In 1957 C. Northcote Parkinson (British naval historian and author of 60 books, the most famous of which was his bestseller Parkinson’s Law) came up with the law of triviality. This is an argument that members of an organization give disproportionate weight to trivial issues.
He writes about a finance committee meeting with a three-item agenda: The first is the signing of a £10 million contract to build a reactor, the second a proposal to build a £350 bicycle shed for the clerical staff, and the third proposes £21 a year to supply refreshments for the Joint Welfare Committee.
So the first item, which is £10 million contract, passes in two and a half minutes.
Parkinson describes the second item as – “Discussion goes on, therefore, for forty-five minutes, with the possible result of saving some £50. Members at length sit back with a feeling of accomplishment.”
And the third item he is writing: “Every man there knows about coffee – what it is, how it should be made where it should be bought – and whether indeed it should be bought at all. This item on the agenda will occupy the members for an hour and a quarter, and they will end by asking the secretary to procure further information, leaving the matter to be decided at the next meeting.”
As we can see people are more willing to talk about minor issues and give it more time than talk about something big and important! This desire is connected to the point that we all have an opinion based on our knowledge about something wide and little, like coffee. And we are pretty confident to talk about that. But if we talk about something big/specific we feel insecure. Cause we may not be specialists on the topic. And we can’t share our thought freely about that. So most of us will think: I don’t have experience on that, I can’t talk about that freely, I don’t understand in detail, so I will agree with someone who looks more knowledgeable than me.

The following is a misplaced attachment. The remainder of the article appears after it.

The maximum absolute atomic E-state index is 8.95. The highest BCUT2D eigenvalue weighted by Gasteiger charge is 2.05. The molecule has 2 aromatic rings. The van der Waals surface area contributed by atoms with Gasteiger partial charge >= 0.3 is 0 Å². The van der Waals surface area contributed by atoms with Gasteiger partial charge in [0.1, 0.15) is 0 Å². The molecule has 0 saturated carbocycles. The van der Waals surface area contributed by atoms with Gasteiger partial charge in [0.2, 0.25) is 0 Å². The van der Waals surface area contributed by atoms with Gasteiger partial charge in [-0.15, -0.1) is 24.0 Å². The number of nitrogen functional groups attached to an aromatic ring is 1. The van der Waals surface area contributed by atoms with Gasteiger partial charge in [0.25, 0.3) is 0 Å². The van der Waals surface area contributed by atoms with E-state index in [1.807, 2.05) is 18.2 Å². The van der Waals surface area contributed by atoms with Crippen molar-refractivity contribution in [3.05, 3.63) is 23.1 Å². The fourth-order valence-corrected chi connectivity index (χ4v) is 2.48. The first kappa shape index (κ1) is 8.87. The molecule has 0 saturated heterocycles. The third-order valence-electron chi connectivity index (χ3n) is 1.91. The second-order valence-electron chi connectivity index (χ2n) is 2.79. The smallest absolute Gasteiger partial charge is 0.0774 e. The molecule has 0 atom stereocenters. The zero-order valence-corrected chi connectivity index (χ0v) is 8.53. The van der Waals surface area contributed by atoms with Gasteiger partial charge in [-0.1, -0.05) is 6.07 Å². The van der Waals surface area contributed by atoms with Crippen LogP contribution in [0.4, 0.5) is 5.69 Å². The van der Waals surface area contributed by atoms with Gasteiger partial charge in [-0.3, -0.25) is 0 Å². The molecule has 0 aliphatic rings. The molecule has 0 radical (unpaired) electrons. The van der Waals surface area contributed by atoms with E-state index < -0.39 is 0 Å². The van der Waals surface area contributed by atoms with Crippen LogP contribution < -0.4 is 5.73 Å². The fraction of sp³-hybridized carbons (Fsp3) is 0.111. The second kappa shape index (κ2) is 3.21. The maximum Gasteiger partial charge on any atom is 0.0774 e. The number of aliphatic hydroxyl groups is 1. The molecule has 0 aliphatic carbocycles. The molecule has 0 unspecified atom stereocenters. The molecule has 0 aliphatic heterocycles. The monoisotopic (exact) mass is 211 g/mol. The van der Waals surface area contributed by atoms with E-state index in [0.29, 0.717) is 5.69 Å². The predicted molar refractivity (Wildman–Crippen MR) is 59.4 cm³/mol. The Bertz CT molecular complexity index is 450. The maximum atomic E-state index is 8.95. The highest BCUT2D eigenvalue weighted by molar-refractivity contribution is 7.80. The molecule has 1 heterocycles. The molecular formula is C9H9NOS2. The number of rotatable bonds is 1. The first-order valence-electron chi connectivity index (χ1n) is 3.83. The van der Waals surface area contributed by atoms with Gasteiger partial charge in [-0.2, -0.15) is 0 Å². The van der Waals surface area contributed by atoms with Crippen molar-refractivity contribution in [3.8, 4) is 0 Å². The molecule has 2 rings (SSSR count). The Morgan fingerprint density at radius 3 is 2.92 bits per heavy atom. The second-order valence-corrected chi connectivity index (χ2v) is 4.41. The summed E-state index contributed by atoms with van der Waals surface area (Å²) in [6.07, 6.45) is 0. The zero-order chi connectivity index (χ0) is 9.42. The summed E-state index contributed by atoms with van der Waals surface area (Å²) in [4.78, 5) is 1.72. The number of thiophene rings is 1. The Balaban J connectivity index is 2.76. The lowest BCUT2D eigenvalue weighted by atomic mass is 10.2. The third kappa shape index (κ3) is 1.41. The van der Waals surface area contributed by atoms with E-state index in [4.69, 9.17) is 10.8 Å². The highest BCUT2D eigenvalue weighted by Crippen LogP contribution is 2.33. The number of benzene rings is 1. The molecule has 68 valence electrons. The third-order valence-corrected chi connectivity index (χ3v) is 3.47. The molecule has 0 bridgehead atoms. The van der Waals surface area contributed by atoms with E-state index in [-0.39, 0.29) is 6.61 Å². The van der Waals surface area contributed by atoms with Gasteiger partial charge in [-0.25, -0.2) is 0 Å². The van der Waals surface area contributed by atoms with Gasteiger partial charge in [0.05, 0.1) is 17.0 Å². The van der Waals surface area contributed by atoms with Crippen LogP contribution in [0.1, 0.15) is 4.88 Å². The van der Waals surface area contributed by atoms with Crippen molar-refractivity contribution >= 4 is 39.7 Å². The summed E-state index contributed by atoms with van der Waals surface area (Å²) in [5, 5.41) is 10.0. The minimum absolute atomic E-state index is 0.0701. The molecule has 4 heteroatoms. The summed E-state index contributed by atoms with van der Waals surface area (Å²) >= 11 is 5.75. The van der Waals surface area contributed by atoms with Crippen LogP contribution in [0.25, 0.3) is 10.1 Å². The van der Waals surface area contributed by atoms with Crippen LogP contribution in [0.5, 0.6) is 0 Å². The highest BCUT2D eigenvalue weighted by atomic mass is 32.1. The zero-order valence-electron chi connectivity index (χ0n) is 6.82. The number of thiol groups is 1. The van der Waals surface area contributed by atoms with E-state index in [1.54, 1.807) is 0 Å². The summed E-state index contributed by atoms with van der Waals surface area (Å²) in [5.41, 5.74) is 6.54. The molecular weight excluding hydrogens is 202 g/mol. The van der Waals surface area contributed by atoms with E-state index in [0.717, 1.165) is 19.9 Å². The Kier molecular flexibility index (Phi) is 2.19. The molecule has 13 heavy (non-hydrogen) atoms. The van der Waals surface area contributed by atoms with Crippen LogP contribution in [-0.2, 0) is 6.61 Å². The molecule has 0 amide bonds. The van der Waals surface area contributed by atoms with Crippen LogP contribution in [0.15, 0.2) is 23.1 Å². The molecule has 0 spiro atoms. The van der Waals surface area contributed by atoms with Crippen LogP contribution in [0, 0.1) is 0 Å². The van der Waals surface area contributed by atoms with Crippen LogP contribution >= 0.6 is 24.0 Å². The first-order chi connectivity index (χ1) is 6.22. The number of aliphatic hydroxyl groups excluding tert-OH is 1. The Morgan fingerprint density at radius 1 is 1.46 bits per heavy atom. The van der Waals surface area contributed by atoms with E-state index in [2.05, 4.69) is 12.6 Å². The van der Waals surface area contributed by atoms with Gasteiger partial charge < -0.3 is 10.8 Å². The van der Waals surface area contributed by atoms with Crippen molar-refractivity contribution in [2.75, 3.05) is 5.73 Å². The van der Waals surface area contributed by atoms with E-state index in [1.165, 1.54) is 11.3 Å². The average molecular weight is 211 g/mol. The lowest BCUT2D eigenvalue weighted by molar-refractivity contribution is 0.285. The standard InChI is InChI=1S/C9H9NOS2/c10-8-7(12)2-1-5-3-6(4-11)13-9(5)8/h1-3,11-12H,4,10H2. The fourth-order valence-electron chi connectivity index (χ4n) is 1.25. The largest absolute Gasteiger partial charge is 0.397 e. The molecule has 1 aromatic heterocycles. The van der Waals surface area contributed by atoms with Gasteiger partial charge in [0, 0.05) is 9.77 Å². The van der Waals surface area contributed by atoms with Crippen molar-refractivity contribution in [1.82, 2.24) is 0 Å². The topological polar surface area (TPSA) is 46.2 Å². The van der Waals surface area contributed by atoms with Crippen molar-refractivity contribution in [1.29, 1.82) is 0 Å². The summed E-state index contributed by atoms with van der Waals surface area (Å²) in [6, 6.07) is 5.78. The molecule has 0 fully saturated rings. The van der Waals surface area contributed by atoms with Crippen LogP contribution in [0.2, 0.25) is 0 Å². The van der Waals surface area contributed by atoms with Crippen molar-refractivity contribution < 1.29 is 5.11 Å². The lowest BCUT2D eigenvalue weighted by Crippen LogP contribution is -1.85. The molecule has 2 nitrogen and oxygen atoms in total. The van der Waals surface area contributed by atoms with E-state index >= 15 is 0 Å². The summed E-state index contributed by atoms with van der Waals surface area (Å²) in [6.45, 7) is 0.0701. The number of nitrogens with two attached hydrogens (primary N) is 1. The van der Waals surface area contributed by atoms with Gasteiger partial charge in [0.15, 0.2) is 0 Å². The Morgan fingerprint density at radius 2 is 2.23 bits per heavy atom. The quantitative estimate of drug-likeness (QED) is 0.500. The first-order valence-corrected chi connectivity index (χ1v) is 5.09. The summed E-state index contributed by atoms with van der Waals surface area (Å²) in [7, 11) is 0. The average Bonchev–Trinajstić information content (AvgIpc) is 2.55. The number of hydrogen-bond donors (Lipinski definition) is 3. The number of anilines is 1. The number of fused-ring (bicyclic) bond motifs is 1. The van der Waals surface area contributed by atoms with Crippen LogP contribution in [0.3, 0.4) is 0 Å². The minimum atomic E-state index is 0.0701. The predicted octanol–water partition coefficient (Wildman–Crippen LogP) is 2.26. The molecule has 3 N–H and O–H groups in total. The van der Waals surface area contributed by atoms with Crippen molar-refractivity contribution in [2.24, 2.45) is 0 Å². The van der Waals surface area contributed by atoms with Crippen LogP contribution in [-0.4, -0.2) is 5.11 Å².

And before you represent yourself/your idea to another person/company you must be carefully prepared what you will say. Work on your content, do a lot of research, use a simple language, give a proof to your words, make it visible, so they can see it. They can understand it. Follow their reaction and give the other side time to response. And that’s really important because you if you see that they are focusing more on something little, that your content is blurred to them. That’s a lack of understanding. And a lot of people fail on that.
Be clear about your big things at any levels. And always give a solution for something little, so no one spent time on that.
Good luck! 😉
The material has been written for this course.